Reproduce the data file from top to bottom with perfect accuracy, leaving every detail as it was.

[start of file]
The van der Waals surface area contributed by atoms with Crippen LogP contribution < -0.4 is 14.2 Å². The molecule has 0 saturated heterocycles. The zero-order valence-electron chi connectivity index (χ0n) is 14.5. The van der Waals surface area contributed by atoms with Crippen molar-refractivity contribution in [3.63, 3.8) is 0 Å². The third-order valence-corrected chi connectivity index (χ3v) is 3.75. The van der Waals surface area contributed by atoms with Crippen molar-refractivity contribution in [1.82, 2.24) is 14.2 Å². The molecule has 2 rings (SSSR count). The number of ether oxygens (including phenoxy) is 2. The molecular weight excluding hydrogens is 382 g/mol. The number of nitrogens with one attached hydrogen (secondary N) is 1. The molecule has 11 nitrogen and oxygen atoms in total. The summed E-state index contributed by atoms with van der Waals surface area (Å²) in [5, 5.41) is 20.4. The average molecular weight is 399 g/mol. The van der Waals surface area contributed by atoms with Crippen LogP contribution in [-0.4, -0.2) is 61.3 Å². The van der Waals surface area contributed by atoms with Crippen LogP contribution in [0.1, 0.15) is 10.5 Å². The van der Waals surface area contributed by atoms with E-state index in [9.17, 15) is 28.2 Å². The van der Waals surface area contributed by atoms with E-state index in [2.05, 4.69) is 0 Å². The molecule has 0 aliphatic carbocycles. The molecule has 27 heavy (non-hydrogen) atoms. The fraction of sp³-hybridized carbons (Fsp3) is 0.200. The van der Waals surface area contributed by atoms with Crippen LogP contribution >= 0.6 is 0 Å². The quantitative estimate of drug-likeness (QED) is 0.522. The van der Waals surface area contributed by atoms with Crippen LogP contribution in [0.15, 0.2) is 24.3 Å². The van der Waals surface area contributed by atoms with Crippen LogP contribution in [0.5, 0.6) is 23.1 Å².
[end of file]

The van der Waals surface area contributed by atoms with Crippen LogP contribution < -0.4 is 14.2 Å². The molecule has 0 saturated heterocycles. The zero-order valence-electron chi connectivity index (χ0n) is 14.5. The van der Waals surface area contributed by atoms with Crippen molar-refractivity contribution in [3.63, 3.8) is 0 Å². The third-order valence-corrected chi connectivity index (χ3v) is 3.75. The van der Waals surface area contributed by atoms with Crippen molar-refractivity contribution in [1.82, 2.24) is 14.2 Å². The molecule has 2 rings (SSSR count). The number of ether oxygens (including phenoxy) is 2. The molecular weight excluding hydrogens is 382 g/mol. The number of nitrogens with one attached hydrogen (secondary N) is 1. The molecule has 11 nitrogen and oxygen atoms in total. The summed E-state index contributed by atoms with van der Waals surface area (Å²) in [5, 5.41) is 20.4. The average molecular weight is 399 g/mol. The van der Waals surface area contributed by atoms with Crippen LogP contribution in [-0.4, -0.2) is 61.3 Å². The van der Waals surface area contributed by atoms with Crippen LogP contribution in [0.1, 0.15) is 10.5 Å². The van der Waals surface area contributed by atoms with E-state index in [9.17, 15) is 28.2 Å². The van der Waals surface area contributed by atoms with E-state index in [2.05, 4.69) is 0 Å². The molecule has 0 aliphatic carbocycles. The molecule has 27 heavy (non-hydrogen) atoms. The fraction of sp³-hybridized carbons (Fsp3) is 0.200. The van der Waals surface area contributed by atoms with Crippen LogP contribution >= 0.6 is 0 Å². The quantitative estimate of drug-likeness (QED) is 0.522. The van der Waals surface area contributed by atoms with Crippen LogP contribution in [0.15, 0.2) is 24.3 Å². The van der Waals surface area contributed by atoms with Crippen LogP contribution in [0.5, 0.6) is 23.1 Å².